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Getting lost is not a lost art
Jan 16, 2013 12:00 am
Awhile back I read a story about three teenagers who spent several days lost and adrift in a tiny boat in the South Pacific, and it reminded me of the time I got turned around in a neighbor’s woodlot one afternoon.
OK, it wasn’t exactly the same – unlike the Lost Boys I didn’t have to subsist for days on raw fish and sea gulls before finding my way home in time for supper.
But like most outdoorsmen who spend a lot of time, well, outdoors, I’ve had lots of close encounters of the lost kind. (As Davy Crockett once said, “I’ve never been lost, but I was once turned around for a few days.”)
I went on a fishing trip in the Canadian wilderness one summer and the grizzled old Gabby Hayes-type bush pilot who dropped us off on the fly-in lake gave us some parting advice: “Stay in sight of the gosh-darn cabin and for gosh-sakes don’t go wandering off in the gosh-dang woods.”
A few minutes later I had, of course, wandered off into the woods. Suddenly I was completely disoriented. Every fir and birch – all hundred gadzillion of them – looked identical, and the needle-carpeted ground afforded no trail of footprints.
I recalled my Boy Scout training: when lost, remain calm and don’t panic. I recalled it but I didn’t follow it. In a panic I went crashing off through the forest.
The lake is located inside a huge provincial park that’s crawling with bears. Thoughts of spending the night lost in Bear Country ran through my mind as I ran through the woods.
Suddenly off in the distance (in the opposite direction from which I was crashing) came the faint drone of a boat motor. I reversed course and followed the sound to the lake, then followed the shoreline of the lake to the cabin. Behind me in the woods I could hear hungry bears muttering in disappointment.
I don’t have to be in the wilds of Canada to get lost. A few years ago I was deer hunting on a farm in Sumner County. It was my first hunt there, and the land-owner had showed me around the previous day.
We walked over a ridge where he suggested a good stand. That’s where I was sitting at dawn the next morning when a forkhorn walked by and I squeezed off a shot with my muzzleloader. The buck bounded off into an adjacent hollow, where it fell. I walked down, field-dressed the deer, and started dragging it out.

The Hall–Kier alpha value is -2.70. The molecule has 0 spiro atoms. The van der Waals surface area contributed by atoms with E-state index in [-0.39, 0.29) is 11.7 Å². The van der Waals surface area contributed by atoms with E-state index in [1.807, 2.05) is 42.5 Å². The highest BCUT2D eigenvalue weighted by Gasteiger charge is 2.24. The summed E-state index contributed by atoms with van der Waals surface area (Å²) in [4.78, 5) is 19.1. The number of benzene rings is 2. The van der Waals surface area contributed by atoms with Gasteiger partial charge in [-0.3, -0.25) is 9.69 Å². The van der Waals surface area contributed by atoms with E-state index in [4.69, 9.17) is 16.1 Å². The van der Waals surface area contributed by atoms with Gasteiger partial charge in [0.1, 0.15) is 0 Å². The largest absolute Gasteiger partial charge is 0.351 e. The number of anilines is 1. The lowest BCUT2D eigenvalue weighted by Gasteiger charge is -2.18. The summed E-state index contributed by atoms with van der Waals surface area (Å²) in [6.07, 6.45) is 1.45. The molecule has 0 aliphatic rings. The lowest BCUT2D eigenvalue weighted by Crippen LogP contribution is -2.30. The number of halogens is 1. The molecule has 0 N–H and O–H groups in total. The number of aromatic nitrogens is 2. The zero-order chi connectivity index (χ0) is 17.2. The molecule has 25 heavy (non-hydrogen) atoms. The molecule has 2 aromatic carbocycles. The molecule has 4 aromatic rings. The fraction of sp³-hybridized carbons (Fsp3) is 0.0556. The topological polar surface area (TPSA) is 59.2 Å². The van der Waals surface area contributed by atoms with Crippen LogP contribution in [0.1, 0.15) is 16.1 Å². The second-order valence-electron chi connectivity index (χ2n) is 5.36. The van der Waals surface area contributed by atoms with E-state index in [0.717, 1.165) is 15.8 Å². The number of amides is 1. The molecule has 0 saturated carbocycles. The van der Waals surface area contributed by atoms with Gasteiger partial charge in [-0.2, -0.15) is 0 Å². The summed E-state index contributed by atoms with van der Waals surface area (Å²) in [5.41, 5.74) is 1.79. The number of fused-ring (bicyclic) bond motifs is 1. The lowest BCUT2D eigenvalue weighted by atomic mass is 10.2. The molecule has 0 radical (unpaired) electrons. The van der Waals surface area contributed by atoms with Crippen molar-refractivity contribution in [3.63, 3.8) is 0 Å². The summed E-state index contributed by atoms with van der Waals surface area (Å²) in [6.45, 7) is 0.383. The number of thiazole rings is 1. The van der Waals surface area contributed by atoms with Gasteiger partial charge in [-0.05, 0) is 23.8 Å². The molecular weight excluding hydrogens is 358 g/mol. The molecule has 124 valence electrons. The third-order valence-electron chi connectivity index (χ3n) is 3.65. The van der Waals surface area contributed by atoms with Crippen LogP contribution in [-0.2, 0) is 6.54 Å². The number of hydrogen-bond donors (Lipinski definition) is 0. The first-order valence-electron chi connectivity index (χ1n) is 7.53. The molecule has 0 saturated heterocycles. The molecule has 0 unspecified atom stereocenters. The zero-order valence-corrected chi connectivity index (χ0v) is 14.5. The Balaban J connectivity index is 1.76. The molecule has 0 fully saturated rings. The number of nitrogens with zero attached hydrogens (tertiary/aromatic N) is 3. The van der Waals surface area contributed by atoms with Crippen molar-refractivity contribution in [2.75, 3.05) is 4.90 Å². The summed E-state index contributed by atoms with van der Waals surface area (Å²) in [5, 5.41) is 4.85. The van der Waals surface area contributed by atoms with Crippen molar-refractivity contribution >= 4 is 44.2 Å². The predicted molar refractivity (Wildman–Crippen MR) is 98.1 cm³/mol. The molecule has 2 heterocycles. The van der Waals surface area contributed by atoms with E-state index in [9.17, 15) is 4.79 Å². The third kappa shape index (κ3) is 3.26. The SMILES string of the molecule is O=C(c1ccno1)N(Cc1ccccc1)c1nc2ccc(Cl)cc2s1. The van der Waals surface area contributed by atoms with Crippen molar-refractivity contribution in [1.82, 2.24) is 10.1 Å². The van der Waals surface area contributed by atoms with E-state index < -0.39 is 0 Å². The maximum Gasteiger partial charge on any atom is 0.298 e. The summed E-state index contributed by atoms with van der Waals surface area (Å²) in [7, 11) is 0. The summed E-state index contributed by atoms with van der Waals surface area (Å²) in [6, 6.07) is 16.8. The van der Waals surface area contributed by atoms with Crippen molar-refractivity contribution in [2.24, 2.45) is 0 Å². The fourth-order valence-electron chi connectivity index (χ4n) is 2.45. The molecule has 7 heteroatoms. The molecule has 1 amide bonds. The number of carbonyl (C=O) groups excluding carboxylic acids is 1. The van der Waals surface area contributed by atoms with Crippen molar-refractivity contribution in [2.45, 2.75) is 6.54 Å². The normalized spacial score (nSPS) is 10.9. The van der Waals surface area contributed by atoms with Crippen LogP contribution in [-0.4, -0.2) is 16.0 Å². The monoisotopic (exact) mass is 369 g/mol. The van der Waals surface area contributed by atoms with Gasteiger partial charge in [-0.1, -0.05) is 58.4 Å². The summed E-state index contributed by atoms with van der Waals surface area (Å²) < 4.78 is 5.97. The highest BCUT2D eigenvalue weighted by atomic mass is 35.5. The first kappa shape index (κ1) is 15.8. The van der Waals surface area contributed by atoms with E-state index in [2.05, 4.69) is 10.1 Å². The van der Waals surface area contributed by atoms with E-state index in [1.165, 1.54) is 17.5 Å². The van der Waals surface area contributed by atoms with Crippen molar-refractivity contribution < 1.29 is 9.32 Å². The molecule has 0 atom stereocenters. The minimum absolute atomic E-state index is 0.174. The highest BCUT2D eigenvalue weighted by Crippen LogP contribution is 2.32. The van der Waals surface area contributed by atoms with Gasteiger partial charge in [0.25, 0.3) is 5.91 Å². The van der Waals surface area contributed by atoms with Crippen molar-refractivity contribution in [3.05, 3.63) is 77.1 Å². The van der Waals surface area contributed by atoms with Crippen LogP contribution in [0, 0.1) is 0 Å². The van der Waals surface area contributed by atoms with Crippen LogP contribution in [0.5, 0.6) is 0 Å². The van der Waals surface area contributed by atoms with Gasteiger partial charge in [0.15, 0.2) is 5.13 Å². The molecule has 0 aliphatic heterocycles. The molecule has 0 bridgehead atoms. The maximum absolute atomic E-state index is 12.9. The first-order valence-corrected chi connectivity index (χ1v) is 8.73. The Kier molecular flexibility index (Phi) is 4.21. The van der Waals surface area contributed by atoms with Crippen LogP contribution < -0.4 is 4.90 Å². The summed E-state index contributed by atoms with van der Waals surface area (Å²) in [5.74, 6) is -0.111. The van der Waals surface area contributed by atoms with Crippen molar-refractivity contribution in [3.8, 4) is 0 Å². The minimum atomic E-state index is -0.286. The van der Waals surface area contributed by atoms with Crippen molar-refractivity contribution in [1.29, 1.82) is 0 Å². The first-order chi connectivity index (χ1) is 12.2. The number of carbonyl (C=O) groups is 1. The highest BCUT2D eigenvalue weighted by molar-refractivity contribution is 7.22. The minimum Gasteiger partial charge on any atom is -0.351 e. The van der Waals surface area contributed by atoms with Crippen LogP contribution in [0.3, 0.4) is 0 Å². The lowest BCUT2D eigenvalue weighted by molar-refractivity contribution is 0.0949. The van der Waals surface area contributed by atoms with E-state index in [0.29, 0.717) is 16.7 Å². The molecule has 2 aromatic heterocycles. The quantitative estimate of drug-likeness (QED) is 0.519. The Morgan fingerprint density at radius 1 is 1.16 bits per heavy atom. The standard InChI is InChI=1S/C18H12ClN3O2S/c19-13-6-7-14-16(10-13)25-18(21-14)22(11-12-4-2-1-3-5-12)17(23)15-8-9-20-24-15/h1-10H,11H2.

An hour later I was still dragging. Where had the ridge gone?
Turned out, the hollow had two forks, and I’d taken the wrong fork. I decided to drag the deer back to the starting point and start over. To save time I took a short-cut back to the starting point and – naturally -- got lost again.
Finally I left the deer, back-tracked until I found the way out, then went back and got the deer. The only thing worse than being lost is being lost while dragging a dead deer behind you.
Once, returning from a trout trip to the Caney Fork River, fishing buddy Bob Sherborne and I got lost in the hills and hollows of Smith County. After a series of twists and turns, Sherborne confidently declared that we were finally on our way – until I pointed out that the sun was slowly sinking in the East.
We eventually stopped at a country store and asked directions. Turned out the sun was right – we were headed in the wrong direction.
I’ve been lost so many times over the years that I felt a special kinship with the three South Pacific kids adrift in their boat. I’ve been up many a similar creek without a paddle.
As I continue to wander the Great Outdoors perhaps eventually my sense of direction will improve and I’ll get in touch with my inner Pathfinder.
Then again, I may be a lost cause.